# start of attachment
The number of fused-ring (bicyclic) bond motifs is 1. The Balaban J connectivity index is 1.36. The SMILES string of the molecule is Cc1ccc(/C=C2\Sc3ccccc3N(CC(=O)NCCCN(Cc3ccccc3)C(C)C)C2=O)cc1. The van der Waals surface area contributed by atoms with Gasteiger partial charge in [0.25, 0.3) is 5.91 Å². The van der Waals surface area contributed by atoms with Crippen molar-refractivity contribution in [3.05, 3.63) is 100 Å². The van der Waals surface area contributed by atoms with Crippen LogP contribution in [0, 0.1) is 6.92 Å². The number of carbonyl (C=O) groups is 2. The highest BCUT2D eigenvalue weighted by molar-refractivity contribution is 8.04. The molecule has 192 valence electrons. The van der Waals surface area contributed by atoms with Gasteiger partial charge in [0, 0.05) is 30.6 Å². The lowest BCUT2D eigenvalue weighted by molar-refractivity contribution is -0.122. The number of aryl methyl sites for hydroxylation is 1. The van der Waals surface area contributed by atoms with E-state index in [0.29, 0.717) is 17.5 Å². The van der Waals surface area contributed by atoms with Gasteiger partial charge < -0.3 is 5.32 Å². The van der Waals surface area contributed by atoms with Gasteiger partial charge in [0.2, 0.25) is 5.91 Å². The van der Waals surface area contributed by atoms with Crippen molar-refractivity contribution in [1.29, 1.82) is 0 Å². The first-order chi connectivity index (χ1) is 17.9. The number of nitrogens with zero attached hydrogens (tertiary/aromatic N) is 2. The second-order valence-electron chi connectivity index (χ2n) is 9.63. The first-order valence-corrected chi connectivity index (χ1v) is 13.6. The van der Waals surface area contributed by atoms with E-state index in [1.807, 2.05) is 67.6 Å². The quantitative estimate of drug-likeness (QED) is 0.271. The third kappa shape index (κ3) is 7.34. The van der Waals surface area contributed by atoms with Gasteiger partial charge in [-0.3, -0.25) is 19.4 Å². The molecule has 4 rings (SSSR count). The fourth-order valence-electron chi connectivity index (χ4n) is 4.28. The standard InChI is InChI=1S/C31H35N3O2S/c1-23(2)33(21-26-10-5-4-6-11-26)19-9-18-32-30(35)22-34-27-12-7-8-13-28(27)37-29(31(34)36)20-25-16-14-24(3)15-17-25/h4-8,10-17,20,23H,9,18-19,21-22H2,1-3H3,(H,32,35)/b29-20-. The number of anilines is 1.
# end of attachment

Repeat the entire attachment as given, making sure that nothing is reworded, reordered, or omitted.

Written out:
The number of fused-ring (bicyclic) bond motifs is 1. The Balaban J connectivity index is 1.36. The SMILES string of the molecule is Cc1ccc(/C=C2\Sc3ccccc3N(CC(=O)NCCCN(Cc3ccccc3)C(C)C)C2=O)cc1. The van der Waals surface area contributed by atoms with Gasteiger partial charge in [0.25, 0.3) is 5.91 Å². The van der Waals surface area contributed by atoms with Crippen molar-refractivity contribution in [3.05, 3.63) is 100 Å². The van der Waals surface area contributed by atoms with Crippen LogP contribution in [0, 0.1) is 6.92 Å². The number of carbonyl (C=O) groups is 2. The highest BCUT2D eigenvalue weighted by molar-refractivity contribution is 8.04. The molecule has 192 valence electrons. The van der Waals surface area contributed by atoms with Gasteiger partial charge in [0, 0.05) is 30.6 Å². The lowest BCUT2D eigenvalue weighted by molar-refractivity contribution is -0.122. The number of aryl methyl sites for hydroxylation is 1. The van der Waals surface area contributed by atoms with E-state index in [0.29, 0.717) is 17.5 Å². The van der Waals surface area contributed by atoms with Gasteiger partial charge < -0.3 is 5.32 Å². The van der Waals surface area contributed by atoms with Gasteiger partial charge in [0.2, 0.25) is 5.91 Å². The van der Waals surface area contributed by atoms with Crippen molar-refractivity contribution in [1.29, 1.82) is 0 Å². The first-order chi connectivity index (χ1) is 17.9. The number of nitrogens with zero attached hydrogens (tertiary/aromatic N) is 2. The second-order valence-electron chi connectivity index (χ2n) is 9.63. The first-order valence-corrected chi connectivity index (χ1v) is 13.6. The van der Waals surface area contributed by atoms with E-state index in [1.807, 2.05) is 67.6 Å². The quantitative estimate of drug-likeness (QED) is 0.271. The third kappa shape index (κ3) is 7.34. The van der Waals surface area contributed by atoms with Gasteiger partial charge in [-0.3, -0.25) is 19.4 Å². The molecule has 4 rings (SSSR count). The fourth-order valence-electron chi connectivity index (χ4n) is 4.28. The standard InChI is InChI=1S/C31H35N3O2S/c1-23(2)33(21-26-10-5-4-6-11-26)19-9-18-32-30(35)22-34-27-12-7-8-13-28(27)37-29(31(34)36)20-25-16-14-24(3)15-17-25/h4-8,10-17,20,23H,9,18-19,21-22H2,1-3H3,(H,32,35)/b29-20-. The number of anilines is 1.